Fear arrived at my door
with the evening paper
Headlines of winter and war
It will be a long time to peace
And the green rains
by Virginia Adair
Five years ago today I was eight months pregnant with my son and staying with my mom in her home day and night as she tried desperately to recover from surgery to remove a tumor and battled painfully against the cancer which had spread throughout her body. My daughter, still a toddler lie sleeping in an extra room my mom had made just for her. My mom lay in her own bed while I waited for her to call for me, for ice chips, for meds, for anything at all she needed. I sat staring at the TV without recognizing sound or images, a book in my lap, not knowing what to do next, just waiting.
My mom and I had both opposed the beginnings of any kind of invasion of Iraq, but watched day after day as our government fed the world lies and any opposition was crushed and/or faded from the landscape. While sanctions and inspections and non-violent negotiations were thrown aside, my mom and I helplessly glimpsed the loss of our own personal battle. No amount of medication could ease the suffering she endured and no amount of reasoning or resistance could thwart our government from invading Iraq.
When the news broke that evening I sat frozen, more incapable of movement than I had the moment before. I wept quietly so as not to wake the house. I knew at that moment half a world away people were dying; innocent people we were expected to demonize so their deaths would not faze us or we were expected not to acknowledge in light of our country's agenda. I can't tell you how many times I have found myself trying to convince neighbors and yes, even some friends that the people of Iraq are just like you and me. They are mothers and fathers and children and brothers and sisters who seek to be happy and to be able to care for one another just like you and me. It's exasperating that I've ever needed to even address this idea.
I did not know whether to go tell my mom the news. What would this mean to her? She was already dealing with so much. At some point a while later she called to me. I brought her ice chips and water, her medications and straightened her bed clothes. Such small comforts were all it seemed I could give her. I told my mom the news then. She insisted I help her to the living room to see the reports for herself. We all hang onto every thread of hope until it's gone, don't we? We wept together. We hung our heads in grief. We spoke little of what the future would bring for the world, for us. I know we both thought of my children, her descendants. One sleeping peacefully in the next room and one waiting to be born.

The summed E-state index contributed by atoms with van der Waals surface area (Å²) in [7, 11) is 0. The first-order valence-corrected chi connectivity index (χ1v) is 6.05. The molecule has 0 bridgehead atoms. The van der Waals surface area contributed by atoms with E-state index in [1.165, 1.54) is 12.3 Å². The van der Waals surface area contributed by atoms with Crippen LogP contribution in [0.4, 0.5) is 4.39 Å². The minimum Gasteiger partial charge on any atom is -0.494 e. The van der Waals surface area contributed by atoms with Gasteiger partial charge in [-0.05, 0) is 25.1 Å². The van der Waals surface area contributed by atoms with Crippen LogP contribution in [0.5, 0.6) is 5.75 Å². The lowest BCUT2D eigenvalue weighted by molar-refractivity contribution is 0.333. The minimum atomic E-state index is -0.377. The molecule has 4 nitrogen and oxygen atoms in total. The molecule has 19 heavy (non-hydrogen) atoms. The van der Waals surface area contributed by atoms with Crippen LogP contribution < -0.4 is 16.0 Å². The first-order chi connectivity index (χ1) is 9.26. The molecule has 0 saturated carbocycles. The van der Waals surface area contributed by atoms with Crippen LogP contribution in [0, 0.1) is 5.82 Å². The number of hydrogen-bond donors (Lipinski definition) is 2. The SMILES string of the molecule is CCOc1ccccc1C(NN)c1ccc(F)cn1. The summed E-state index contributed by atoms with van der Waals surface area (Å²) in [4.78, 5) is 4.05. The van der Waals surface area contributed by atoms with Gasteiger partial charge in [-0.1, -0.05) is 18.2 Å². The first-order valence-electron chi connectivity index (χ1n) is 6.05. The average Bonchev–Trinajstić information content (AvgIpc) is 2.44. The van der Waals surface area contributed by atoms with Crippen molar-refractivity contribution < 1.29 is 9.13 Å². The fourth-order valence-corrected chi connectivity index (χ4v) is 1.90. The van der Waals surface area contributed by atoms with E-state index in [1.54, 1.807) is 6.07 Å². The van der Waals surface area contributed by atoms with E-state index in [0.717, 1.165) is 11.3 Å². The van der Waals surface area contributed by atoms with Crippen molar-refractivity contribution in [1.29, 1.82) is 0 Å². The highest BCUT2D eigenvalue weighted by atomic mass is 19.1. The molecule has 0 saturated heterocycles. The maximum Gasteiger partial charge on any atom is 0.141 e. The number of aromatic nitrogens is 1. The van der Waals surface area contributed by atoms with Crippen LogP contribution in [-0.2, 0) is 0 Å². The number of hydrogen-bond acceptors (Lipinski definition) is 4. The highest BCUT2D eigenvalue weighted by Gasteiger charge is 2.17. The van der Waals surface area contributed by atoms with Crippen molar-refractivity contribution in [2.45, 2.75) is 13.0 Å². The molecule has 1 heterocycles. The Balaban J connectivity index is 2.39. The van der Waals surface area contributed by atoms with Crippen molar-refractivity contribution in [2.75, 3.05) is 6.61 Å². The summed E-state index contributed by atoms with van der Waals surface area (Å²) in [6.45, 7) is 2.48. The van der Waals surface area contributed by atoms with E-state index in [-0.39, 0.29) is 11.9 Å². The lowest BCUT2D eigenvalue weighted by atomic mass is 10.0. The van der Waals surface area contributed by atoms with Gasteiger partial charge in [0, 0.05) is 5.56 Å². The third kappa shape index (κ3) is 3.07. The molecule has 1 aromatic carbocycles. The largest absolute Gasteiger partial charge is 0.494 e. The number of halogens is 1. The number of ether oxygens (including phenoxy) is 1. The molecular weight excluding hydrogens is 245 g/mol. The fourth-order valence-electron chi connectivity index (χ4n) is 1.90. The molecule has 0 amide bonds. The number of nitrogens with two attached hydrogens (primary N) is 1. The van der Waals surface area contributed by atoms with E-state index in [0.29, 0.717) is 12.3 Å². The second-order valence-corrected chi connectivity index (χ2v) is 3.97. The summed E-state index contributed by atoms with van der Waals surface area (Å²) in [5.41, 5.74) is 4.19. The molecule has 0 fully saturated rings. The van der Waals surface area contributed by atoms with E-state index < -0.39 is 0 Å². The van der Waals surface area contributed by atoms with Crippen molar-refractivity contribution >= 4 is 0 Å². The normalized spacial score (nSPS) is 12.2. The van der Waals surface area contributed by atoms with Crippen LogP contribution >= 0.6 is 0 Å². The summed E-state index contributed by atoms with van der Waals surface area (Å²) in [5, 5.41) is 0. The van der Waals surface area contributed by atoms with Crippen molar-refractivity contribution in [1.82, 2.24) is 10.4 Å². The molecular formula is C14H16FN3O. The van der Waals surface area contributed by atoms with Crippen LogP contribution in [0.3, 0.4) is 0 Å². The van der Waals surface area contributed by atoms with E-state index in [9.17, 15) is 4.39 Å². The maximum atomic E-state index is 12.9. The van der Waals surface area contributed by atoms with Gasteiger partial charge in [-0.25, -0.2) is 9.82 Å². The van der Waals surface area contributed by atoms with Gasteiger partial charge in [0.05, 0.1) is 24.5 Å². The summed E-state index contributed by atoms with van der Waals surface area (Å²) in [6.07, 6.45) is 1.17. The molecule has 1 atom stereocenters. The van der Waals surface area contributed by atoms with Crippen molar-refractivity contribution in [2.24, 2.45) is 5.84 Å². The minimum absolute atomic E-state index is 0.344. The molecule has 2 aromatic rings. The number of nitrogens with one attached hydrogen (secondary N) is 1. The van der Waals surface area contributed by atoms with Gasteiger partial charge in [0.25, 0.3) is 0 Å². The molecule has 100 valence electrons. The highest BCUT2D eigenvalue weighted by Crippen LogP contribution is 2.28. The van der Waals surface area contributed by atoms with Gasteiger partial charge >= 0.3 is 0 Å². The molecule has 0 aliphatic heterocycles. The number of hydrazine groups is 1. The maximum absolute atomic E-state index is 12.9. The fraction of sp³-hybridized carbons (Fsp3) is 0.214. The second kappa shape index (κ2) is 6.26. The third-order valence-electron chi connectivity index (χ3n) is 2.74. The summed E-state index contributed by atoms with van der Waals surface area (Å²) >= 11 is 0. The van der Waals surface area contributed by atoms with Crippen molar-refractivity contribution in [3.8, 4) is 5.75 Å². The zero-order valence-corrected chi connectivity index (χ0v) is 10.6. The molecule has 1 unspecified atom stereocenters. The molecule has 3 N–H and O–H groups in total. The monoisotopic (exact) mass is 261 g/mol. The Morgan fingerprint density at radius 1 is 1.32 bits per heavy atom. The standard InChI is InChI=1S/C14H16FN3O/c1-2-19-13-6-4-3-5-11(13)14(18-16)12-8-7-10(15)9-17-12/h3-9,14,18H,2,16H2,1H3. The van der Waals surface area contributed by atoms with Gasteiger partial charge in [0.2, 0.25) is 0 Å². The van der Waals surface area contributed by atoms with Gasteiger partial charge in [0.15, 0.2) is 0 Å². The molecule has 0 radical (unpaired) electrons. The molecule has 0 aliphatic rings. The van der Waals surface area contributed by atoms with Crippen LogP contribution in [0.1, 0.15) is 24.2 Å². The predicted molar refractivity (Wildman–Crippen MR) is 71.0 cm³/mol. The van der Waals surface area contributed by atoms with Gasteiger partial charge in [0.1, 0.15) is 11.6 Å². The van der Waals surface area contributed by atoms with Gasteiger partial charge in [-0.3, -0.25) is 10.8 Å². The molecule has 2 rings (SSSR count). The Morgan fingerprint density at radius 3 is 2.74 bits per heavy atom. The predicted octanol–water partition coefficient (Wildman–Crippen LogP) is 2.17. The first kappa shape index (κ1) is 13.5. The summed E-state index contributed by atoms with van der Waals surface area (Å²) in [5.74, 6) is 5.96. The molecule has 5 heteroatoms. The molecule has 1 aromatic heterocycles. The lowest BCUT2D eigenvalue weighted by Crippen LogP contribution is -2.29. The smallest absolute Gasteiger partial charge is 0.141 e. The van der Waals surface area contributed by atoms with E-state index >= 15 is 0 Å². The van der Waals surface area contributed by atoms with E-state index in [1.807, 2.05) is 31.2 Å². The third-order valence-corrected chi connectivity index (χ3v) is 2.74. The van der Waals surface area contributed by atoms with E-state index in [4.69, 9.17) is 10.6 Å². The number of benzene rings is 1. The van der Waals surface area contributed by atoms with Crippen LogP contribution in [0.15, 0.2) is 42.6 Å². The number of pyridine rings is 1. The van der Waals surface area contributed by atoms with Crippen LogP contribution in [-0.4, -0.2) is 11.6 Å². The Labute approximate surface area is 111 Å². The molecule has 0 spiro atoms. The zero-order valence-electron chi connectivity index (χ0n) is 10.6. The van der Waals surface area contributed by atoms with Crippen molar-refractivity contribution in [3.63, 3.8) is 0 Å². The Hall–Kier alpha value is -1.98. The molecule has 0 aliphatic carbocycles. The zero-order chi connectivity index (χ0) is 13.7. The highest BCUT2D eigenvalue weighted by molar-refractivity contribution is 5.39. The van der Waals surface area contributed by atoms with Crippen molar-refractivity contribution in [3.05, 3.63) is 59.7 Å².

The next few weeks are a blur of memories for me. We tried to keep going against fading hope. My mom pretended to regain her strength and sent me home only to call me back to her side almost immediately. By the end of March my mom was in the hospital unable to open her eyes or speak anymore. I caught glimpses of what was going on in Iraq as I passed hospital TV sets. My only contact with the outside world... I could not bear to watch. My mom died at Hospice less than a month after the war began.
Five years later, though I see the truth everyday, it is inconceivable to me that this war still continues, that the war is as old as my son and as old as my own grief. For awhile after my mom died I couldn't grieve her passing. I thought instead of the people of Iraq and how my own grief could not even compare to what so many of them had lost. It took me awhile to understand that my grief was my own and that I needed to feel it and not compare it with others, so that I might move forward. So that I might one day be able to again emulate the things my mom had taught me and shown me through her own great life, her hard fought convictions and her endless strength.
I have watched friends and neighbors leave for Iraq in the last five years, some more than once. It seems each time two or three are coming home, two or three are on their way. A friend of my husband's lost his life in this terrible war and we see the effects on those who came home with their lives, but with their lives irrevocably changed.
I think of my mom and what her thoughts and feelings would've been during the last five years. I know she would've felt compassion, sorrow and worry for everyone involved in this war; the Iraqi citizens, the soldiers, the people who have lost something and sometimes everything due to this war. I know she would've worried about what she loved most in her life, her grandchildren. Just as she and my father had hesitated to have children due to the tremendous turmoil of the the sixties and seventies because they worried what kind of world I would grow up in, I know she would wonder and worry the same for her grandchildren. I know on this day, five years after this terrible war began, my mom if she were alive, would be attending the vigil to be held in our city. I know I would be with her. Tonight, I will be there and my mom will be with me in my heart.
Because of all the ways my mom and I are alike, we both just always hoped and wanted for a better world for our children and for all children.